In The Kate in Between, Kate McAllister’s life is in need of a refresh. Her mother has left town chasing the highest tier in an MLM scheme and Kate is living with her cop dad and getting driven to school in his police car. When a bunch of popular kids seems to welcome Kate into their clique, she is torn about ditching her longtime best friend, Haddie. Haddie marches to the beat of her own drum and could care less about being accepted. Things get complicated, however, when Kate is a passive participant in a bullying incident that leads to Haddie sinking on thin ice. Then, Kate is captured on camera saving Haddie, and the video goes viral
Bea Is for Blended is Lindsay Stoddard’s fourth middle grade novel. Bea’s mother has married her school arch-nemesis’s father. Bryce (her arch-nemesis) is friends with bullies in Bea’s class and they always make fun of her best friend Maximillian who’s on the autism spectrum. Now, as if it wasn’t bad enough that Bea and Bryce share the exact same birth date, now they’ll also share a house and blended family. In the past, it was always just Bea, her mother, and her grandmother — the Embers girls — and her mother’s friend, Aunt Tam. Now Bea has three step-brothers, two dogs, and a cat, and oh a new sibling on the way!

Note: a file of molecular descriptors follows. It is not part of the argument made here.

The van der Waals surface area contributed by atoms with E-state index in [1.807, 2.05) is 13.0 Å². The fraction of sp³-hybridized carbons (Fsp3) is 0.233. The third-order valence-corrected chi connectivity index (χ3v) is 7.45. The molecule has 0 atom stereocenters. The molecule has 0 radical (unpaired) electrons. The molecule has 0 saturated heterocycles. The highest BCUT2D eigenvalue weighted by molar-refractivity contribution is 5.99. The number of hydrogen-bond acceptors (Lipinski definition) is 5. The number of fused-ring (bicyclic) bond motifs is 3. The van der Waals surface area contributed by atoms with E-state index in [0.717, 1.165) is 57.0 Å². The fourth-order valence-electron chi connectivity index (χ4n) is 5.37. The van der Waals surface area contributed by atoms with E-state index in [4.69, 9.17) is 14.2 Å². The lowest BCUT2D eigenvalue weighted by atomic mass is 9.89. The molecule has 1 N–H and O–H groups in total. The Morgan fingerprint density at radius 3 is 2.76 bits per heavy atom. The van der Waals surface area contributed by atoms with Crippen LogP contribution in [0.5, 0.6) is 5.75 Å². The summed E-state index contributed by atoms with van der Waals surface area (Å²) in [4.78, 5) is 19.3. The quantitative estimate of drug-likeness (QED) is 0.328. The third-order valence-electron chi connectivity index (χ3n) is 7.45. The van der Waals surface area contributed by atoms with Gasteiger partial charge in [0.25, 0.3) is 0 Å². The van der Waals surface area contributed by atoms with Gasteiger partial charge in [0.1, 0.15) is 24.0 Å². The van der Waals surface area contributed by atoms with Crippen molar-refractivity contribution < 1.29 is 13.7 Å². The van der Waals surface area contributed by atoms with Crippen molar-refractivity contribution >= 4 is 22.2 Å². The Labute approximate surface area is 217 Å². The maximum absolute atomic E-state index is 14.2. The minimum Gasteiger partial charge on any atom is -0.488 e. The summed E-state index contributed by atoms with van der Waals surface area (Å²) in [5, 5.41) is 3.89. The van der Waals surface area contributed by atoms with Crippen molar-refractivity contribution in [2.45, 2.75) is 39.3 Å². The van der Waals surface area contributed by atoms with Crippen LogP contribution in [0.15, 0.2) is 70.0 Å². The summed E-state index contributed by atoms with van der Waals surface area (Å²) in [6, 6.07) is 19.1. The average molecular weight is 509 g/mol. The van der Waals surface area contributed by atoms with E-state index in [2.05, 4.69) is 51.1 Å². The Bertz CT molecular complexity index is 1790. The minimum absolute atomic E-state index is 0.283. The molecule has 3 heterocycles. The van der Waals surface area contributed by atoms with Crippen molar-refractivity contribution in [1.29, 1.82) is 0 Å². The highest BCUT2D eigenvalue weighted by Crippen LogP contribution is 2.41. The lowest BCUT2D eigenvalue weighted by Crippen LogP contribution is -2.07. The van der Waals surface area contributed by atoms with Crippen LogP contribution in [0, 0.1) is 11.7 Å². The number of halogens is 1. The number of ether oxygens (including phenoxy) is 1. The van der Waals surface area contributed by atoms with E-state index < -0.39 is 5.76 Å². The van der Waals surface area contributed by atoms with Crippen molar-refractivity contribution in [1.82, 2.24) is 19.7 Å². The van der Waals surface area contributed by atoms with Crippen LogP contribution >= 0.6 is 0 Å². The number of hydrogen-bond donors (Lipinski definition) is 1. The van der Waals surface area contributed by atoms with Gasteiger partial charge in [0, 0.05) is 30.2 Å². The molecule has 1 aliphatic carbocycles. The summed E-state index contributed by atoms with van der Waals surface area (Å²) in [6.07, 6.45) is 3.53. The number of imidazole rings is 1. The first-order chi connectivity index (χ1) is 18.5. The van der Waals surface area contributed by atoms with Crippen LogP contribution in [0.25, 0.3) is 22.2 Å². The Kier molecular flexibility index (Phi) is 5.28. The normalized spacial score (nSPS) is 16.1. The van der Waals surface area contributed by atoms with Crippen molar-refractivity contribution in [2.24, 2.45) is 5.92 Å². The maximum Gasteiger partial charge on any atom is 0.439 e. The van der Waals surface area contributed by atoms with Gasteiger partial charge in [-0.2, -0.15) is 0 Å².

Summary: Peter Lee’s Notes From the Field Peter Lee’s Notes from the Field is Angela Ahn’s second middle grade novel. Her debut, Krista Kim-Bap is one of my favorites, and this did not disappoint either. Peter, or Petey, as he’s…